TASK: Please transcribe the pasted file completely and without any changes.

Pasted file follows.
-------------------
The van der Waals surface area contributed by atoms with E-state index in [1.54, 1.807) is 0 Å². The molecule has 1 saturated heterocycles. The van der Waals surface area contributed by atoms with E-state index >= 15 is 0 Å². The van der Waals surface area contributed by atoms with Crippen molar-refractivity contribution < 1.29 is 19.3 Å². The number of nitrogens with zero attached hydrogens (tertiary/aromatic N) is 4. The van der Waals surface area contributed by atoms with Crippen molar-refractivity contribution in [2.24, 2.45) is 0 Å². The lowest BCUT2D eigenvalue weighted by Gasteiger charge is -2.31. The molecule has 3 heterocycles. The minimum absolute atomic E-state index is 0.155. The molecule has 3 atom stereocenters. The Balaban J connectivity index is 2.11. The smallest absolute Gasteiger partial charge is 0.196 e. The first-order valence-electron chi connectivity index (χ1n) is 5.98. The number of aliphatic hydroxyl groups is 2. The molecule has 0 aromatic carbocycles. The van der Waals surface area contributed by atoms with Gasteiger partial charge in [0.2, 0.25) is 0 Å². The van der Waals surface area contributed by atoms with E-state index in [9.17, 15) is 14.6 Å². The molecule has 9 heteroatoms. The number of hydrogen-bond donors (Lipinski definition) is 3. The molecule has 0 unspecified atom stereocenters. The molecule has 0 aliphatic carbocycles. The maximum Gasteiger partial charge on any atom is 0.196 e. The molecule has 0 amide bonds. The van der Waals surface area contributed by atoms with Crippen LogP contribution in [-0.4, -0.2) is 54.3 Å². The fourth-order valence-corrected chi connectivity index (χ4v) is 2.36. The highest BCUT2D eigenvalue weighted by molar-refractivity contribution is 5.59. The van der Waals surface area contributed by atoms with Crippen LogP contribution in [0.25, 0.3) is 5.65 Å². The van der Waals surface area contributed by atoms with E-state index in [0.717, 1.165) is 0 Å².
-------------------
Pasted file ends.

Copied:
The van der Waals surface area contributed by atoms with E-state index in [1.54, 1.807) is 0 Å². The molecule has 1 saturated heterocycles. The van der Waals surface area contributed by atoms with E-state index >= 15 is 0 Å². The van der Waals surface area contributed by atoms with Crippen molar-refractivity contribution < 1.29 is 19.3 Å². The number of nitrogens with zero attached hydrogens (tertiary/aromatic N) is 4. The van der Waals surface area contributed by atoms with Crippen molar-refractivity contribution in [2.24, 2.45) is 0 Å². The lowest BCUT2D eigenvalue weighted by Gasteiger charge is -2.31. The molecule has 3 heterocycles. The minimum absolute atomic E-state index is 0.155. The molecule has 3 atom stereocenters. The Balaban J connectivity index is 2.11. The smallest absolute Gasteiger partial charge is 0.196 e. The first-order valence-electron chi connectivity index (χ1n) is 5.98. The number of aliphatic hydroxyl groups is 2. The molecule has 0 aromatic carbocycles. The van der Waals surface area contributed by atoms with Gasteiger partial charge in [0.2, 0.25) is 0 Å². The van der Waals surface area contributed by atoms with E-state index in [9.17, 15) is 14.6 Å². The molecule has 9 heteroatoms. The number of hydrogen-bond donors (Lipinski definition) is 3. The molecule has 0 unspecified atom stereocenters. The molecule has 0 aliphatic carbocycles. The maximum Gasteiger partial charge on any atom is 0.196 e. The molecule has 0 amide bonds. The van der Waals surface area contributed by atoms with Crippen LogP contribution in [-0.4, -0.2) is 54.3 Å². The fourth-order valence-corrected chi connectivity index (χ4v) is 2.36. The highest BCUT2D eigenvalue weighted by molar-refractivity contribution is 5.59. The van der Waals surface area contributed by atoms with Crippen LogP contribution in [0.25, 0.3) is 5.65 Å². The van der Waals surface area contributed by atoms with E-state index in [0.717, 1.165) is 0 Å².